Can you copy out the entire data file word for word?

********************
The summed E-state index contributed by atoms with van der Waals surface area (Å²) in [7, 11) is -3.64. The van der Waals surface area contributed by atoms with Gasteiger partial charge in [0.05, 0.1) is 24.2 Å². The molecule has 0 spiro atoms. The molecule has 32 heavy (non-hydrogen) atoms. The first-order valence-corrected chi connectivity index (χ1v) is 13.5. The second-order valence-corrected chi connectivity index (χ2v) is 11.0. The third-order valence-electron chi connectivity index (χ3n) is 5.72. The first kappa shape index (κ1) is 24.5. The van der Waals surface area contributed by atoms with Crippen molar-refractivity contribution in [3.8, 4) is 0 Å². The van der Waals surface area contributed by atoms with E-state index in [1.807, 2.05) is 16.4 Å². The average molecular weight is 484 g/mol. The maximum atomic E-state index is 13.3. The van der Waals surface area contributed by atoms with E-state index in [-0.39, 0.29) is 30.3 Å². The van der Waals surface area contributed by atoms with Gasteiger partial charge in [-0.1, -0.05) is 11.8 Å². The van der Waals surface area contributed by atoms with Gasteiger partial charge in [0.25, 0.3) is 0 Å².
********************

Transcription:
The summed E-state index contributed by atoms with van der Waals surface area (Å²) in [7, 11) is -3.64. The van der Waals surface area contributed by atoms with Gasteiger partial charge in [0.05, 0.1) is 24.2 Å². The molecule has 0 spiro atoms. The molecule has 32 heavy (non-hydrogen) atoms. The first-order valence-corrected chi connectivity index (χ1v) is 13.5. The second-order valence-corrected chi connectivity index (χ2v) is 11.0. The third-order valence-electron chi connectivity index (χ3n) is 5.72. The first kappa shape index (κ1) is 24.5. The van der Waals surface area contributed by atoms with Crippen molar-refractivity contribution in [3.8, 4) is 0 Å². The van der Waals surface area contributed by atoms with E-state index in [1.807, 2.05) is 16.4 Å². The average molecular weight is 484 g/mol. The maximum atomic E-state index is 13.3. The van der Waals surface area contributed by atoms with E-state index in [-0.39, 0.29) is 30.3 Å². The van der Waals surface area contributed by atoms with Gasteiger partial charge in [-0.1, -0.05) is 11.8 Å². The van der Waals surface area contributed by atoms with Gasteiger partial charge in [0.25, 0.3) is 0 Å².